fiction enters my head. A fertile imagination and an active sense
of humor are essential to survival. A world of indistinguishable
sounds is a baffling and lonely one. It is claustrophobic to be
locked in with only my heartbeat for company. Not hearing creates
a chilling quietness like being lost and alone in a blizzard -
continuous movement all around me but no noise to bring it to
It all started with an ear infection in early childhood. The
hearing loss was slight and I was unaware of its gradual increase
until I was teaching school. One day I had just asked a pupil to
repeat an answer a third time when I suddenly realized that the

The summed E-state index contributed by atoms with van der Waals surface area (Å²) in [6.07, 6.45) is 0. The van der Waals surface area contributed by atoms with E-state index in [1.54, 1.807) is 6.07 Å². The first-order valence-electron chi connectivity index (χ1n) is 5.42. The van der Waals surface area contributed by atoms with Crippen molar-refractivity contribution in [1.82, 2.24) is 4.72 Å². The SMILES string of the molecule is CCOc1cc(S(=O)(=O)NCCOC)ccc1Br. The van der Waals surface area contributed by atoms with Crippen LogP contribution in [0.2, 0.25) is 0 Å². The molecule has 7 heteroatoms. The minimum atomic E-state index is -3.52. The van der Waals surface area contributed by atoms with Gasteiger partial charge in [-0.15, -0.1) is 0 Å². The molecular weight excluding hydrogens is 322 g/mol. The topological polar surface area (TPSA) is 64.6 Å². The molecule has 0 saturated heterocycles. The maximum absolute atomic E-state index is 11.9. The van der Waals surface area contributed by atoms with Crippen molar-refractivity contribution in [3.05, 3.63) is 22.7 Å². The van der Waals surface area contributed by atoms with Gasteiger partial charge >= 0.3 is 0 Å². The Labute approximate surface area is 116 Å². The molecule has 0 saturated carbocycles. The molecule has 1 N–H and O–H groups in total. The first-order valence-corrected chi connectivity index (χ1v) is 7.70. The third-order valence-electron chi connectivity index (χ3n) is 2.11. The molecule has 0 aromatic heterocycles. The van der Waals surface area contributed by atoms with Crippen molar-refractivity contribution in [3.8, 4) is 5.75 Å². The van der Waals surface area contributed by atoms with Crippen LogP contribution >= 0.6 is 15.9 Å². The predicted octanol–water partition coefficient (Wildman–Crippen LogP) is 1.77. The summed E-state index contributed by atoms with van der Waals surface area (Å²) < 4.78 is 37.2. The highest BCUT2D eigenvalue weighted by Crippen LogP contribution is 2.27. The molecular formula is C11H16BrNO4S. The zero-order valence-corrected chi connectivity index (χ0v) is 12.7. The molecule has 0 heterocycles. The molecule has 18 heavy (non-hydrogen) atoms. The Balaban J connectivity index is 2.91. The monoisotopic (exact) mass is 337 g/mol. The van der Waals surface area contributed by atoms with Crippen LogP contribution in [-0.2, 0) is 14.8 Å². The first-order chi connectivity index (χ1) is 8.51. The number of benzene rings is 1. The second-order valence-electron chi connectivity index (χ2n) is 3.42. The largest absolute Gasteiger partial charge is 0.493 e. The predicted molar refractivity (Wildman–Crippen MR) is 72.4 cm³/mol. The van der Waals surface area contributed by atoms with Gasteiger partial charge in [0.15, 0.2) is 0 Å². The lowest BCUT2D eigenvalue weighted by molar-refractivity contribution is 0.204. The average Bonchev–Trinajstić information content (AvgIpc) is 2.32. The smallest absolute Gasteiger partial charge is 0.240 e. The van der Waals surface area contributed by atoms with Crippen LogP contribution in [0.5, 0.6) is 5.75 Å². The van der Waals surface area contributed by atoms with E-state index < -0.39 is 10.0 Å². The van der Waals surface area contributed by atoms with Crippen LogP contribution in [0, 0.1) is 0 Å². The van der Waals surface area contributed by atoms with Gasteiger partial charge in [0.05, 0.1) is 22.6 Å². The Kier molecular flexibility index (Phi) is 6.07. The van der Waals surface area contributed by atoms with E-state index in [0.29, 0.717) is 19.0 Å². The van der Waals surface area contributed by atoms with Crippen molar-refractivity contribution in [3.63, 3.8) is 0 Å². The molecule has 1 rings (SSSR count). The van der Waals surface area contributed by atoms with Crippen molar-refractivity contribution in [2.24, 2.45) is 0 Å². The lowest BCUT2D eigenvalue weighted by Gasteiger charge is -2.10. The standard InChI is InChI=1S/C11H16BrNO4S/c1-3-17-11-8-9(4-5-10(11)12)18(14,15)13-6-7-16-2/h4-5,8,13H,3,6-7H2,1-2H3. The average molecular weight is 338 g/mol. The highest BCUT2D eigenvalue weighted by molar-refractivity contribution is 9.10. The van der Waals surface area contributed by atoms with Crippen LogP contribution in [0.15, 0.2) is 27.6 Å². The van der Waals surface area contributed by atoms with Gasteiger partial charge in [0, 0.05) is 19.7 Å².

problem was my hearing. A drugstore hearing aid got me through
the school year. Since then four surgical operations for
cholesteatoma (a bone-destroying infection) and complications
have banned me from the world of normal sound but not quite
banished me to total silence.
I am deaf, according to Webster: "deprived of a sense of hearing
whether wholly or in part."
Psychologists term an acquired severe hearing loss the greatest
single trauma a person can experience." It is the one disability
that sets people apart from their fellow human beings. Man has a
basic drive to communicate beyond minimal needs. Language was
evolved for just that purpose. Have you ever been intimate with a
partner with a hearing loss? Can you imagine the effect on that
partner's emotions when the soft words, whispers, murmurs are
"Listening is the predominant means of communication used every
day throughout a lifetime," Lynn K. Steil, chair of the Speech
and Communication division at the University of Minnesota, said
in an interview in US News and World report. "Individuals spend